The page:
Me: “Maker of Heaven and earth, and of all things, visible and invisible...”
Them: “Well how do you understand the problem of universals and particulars, the one and the many?”
Me: “And in one Lord Jesus Christ...”
Them: “But why believe such a Deity is in any way personal?”
Me: “The only-begotten Son of God”
Them: “Does that mean Jesus was created at some point too?”
Me: “Begotten of his Father before all worlds”
Them: “So you’re saying that the one we called Jesus is at least part god?”
Me: “God of God, Light of Light, Very God of very God; Begotten, not made; Being of one substance with the Father”
Them: “Ok, so a personal God, yes. But why assume he’s as powerful as the Father God; further, why would he leave heaven?
Me: “By whom all things were made: Who for us men and for our salvation came down from heaven”
Them: “Could we not just say that Jesus was an inspired and inspiring man without appealing to the divine and the supernatural?”
Me: “He was incarnate by the Holy Ghost”
Them: “Well then how could he possibly identify with us or we with him?”
Me: “And of the Virgin Mary, and was made man”
Them: “I can understand the mythic potency of such a story, but why assume it was anything like a historical reality, a true myth?”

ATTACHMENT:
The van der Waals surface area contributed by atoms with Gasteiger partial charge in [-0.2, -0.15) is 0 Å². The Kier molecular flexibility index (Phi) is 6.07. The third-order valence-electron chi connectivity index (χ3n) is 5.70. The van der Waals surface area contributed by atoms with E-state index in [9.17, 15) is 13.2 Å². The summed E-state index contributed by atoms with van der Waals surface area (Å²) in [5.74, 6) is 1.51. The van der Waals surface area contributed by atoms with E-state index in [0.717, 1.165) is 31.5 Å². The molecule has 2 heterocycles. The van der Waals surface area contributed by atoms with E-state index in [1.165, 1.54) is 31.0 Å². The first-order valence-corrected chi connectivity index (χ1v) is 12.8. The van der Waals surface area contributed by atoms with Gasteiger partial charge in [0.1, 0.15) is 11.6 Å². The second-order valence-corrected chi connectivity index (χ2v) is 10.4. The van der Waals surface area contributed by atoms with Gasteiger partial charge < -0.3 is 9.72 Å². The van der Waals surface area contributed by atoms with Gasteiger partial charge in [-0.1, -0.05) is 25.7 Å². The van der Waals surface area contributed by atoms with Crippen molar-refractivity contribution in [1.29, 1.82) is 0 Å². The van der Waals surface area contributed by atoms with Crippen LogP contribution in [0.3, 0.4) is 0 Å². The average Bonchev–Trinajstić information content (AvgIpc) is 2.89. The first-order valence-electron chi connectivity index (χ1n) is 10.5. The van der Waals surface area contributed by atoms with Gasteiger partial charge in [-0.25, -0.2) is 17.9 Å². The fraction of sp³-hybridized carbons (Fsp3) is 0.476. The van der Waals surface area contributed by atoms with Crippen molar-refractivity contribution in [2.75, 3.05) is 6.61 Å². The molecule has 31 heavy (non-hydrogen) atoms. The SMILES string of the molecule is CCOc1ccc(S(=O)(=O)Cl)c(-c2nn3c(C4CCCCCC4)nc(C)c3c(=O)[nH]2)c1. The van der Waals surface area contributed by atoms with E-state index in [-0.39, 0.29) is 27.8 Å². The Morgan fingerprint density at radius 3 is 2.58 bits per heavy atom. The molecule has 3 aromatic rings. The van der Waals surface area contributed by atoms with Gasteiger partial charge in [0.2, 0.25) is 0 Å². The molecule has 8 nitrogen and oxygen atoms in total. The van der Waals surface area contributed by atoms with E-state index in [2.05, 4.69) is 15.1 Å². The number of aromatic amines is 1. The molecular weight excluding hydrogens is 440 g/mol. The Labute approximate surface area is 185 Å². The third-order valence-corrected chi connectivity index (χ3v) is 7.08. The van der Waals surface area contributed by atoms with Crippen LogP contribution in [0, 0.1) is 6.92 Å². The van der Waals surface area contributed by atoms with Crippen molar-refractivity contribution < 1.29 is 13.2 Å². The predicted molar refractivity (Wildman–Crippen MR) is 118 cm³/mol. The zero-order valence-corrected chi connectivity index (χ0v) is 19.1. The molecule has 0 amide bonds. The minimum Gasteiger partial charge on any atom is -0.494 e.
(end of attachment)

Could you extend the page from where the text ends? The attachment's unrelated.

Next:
Me: “And was crucified also for us under Pontius Pilate”
Them: “Crucifixion implies suffering. Suffering implies weakness. Are you willing to say that God was capable of suffering as a man?!”
Me: “He suffered”
Them: “Hold on, you’re saying that this God-man literally DIED?”
Me: “He suffered and was buried”
Them: “Wouldn’t that imply that he ceased to exist that point, that this Jesus was annihilated? What good is a dead God?”
Me: “He descended into Hell”
Them: “Wouldn’t that mean that Hell and evil had won and that death is the end of all things?”
Me: “On the third day, He rose again in accordance with the Scriptures”
Them: “If he’s alive then where is he now?”
Me: “And ascended into heaven, And sits at the right hand of the Father”
Them: “So that’s it? He died, rose, and returned to heaven and left us to our own devices?”
Me: “He shall come again, with glory, to judge both the quick and the dead”
Them: “And after this judgment you expect to live with him forever?”
Me: “Whose kingdom shall have no end.”
Them: “Ok, so the Father is God and Jesus is God, but don’t Christians believe in a Trinity?”
Me: “And I believe in the Holy Ghost”
Them: “So what is that? Like some cosmic force?”